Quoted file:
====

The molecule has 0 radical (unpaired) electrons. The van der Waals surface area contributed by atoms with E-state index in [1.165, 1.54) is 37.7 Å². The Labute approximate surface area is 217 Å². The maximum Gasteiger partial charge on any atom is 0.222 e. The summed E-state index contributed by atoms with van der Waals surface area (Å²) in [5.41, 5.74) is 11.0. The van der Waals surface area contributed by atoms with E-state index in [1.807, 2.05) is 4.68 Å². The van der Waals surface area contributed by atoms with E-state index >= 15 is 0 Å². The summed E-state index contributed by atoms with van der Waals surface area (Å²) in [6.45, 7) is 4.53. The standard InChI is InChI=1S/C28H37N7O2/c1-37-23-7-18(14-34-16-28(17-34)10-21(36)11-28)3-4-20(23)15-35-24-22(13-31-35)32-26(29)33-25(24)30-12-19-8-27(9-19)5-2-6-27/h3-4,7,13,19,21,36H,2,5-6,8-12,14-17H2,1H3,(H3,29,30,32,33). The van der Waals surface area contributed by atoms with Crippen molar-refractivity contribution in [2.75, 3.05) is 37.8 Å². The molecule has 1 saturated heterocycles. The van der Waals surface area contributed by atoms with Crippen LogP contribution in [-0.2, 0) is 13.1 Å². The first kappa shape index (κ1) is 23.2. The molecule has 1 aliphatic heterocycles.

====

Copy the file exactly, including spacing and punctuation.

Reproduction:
The molecule has 0 radical (unpaired) electrons. The van der Waals surface area contributed by atoms with E-state index in [1.165, 1.54) is 37.7 Å². The Labute approximate surface area is 217 Å². The maximum Gasteiger partial charge on any atom is 0.222 e. The summed E-state index contributed by atoms with van der Waals surface area (Å²) in [5.41, 5.74) is 11.0. The van der Waals surface area contributed by atoms with E-state index in [1.807, 2.05) is 4.68 Å². The van der Waals surface area contributed by atoms with E-state index >= 15 is 0 Å². The summed E-state index contributed by atoms with van der Waals surface area (Å²) in [6.45, 7) is 4.53. The standard InChI is InChI=1S/C28H37N7O2/c1-37-23-7-18(14-34-16-28(17-34)10-21(36)11-28)3-4-20(23)15-35-24-22(13-31-35)32-26(29)33-25(24)30-12-19-8-27(9-19)5-2-6-27/h3-4,7,13,19,21,36H,2,5-6,8-12,14-17H2,1H3,(H3,29,30,32,33). The van der Waals surface area contributed by atoms with Crippen molar-refractivity contribution in [2.75, 3.05) is 37.8 Å². The molecule has 1 saturated heterocycles. The van der Waals surface area contributed by atoms with Crippen LogP contribution in [-0.2, 0) is 13.1 Å². The first kappa shape index (κ1) is 23.2. The molecule has 1 aliphatic heterocycles.